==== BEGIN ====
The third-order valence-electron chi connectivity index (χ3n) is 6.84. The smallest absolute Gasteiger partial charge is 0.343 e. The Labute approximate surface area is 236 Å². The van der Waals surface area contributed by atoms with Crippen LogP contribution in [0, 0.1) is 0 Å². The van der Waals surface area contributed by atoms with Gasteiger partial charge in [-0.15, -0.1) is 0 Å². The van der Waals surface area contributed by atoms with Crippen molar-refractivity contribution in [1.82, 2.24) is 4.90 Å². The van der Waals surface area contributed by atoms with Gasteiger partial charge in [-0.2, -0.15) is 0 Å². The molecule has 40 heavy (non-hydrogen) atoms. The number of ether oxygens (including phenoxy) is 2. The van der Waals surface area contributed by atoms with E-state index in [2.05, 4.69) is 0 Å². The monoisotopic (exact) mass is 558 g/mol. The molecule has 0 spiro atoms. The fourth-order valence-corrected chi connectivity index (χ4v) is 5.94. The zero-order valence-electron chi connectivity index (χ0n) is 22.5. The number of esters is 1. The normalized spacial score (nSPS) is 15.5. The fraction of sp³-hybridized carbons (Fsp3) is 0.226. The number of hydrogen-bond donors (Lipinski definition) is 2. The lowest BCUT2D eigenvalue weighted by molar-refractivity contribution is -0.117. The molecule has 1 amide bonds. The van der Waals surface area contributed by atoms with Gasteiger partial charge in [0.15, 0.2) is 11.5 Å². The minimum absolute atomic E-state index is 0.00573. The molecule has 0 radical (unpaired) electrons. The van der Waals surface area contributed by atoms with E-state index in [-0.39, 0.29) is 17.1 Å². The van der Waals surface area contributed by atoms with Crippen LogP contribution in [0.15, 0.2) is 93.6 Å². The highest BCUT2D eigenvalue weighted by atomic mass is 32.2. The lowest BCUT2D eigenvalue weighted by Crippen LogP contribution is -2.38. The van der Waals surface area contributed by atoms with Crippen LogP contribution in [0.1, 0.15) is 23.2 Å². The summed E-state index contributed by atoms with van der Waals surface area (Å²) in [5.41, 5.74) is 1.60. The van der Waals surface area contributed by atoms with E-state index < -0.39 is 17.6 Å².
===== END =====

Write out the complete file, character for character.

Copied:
The third-order valence-electron chi connectivity index (χ3n) is 6.84. The smallest absolute Gasteiger partial charge is 0.343 e. The Labute approximate surface area is 236 Å². The van der Waals surface area contributed by atoms with Crippen LogP contribution in [0, 0.1) is 0 Å². The van der Waals surface area contributed by atoms with Gasteiger partial charge in [-0.15, -0.1) is 0 Å². The van der Waals surface area contributed by atoms with Crippen molar-refractivity contribution in [1.82, 2.24) is 4.90 Å². The van der Waals surface area contributed by atoms with Gasteiger partial charge in [-0.2, -0.15) is 0 Å². The molecule has 40 heavy (non-hydrogen) atoms. The number of ether oxygens (including phenoxy) is 2. The van der Waals surface area contributed by atoms with E-state index in [2.05, 4.69) is 0 Å². The monoisotopic (exact) mass is 558 g/mol. The molecule has 0 spiro atoms. The fourth-order valence-corrected chi connectivity index (χ4v) is 5.94. The zero-order valence-electron chi connectivity index (χ0n) is 22.5. The number of esters is 1. The normalized spacial score (nSPS) is 15.5. The fraction of sp³-hybridized carbons (Fsp3) is 0.226. The number of hydrogen-bond donors (Lipinski definition) is 2. The lowest BCUT2D eigenvalue weighted by molar-refractivity contribution is -0.117. The molecule has 1 amide bonds. The van der Waals surface area contributed by atoms with Gasteiger partial charge in [0.15, 0.2) is 11.5 Å². The minimum absolute atomic E-state index is 0.00573. The molecule has 0 radical (unpaired) electrons. The van der Waals surface area contributed by atoms with E-state index in [-0.39, 0.29) is 17.1 Å². The van der Waals surface area contributed by atoms with Crippen LogP contribution in [0.15, 0.2) is 93.6 Å². The highest BCUT2D eigenvalue weighted by atomic mass is 32.2. The lowest BCUT2D eigenvalue weighted by Crippen LogP contribution is -2.38. The van der Waals surface area contributed by atoms with Crippen LogP contribution in [0.1, 0.15) is 23.2 Å². The summed E-state index contributed by atoms with van der Waals surface area (Å²) in [5.41, 5.74) is 1.60. The van der Waals surface area contributed by atoms with E-state index < -0.39 is 17.6 Å².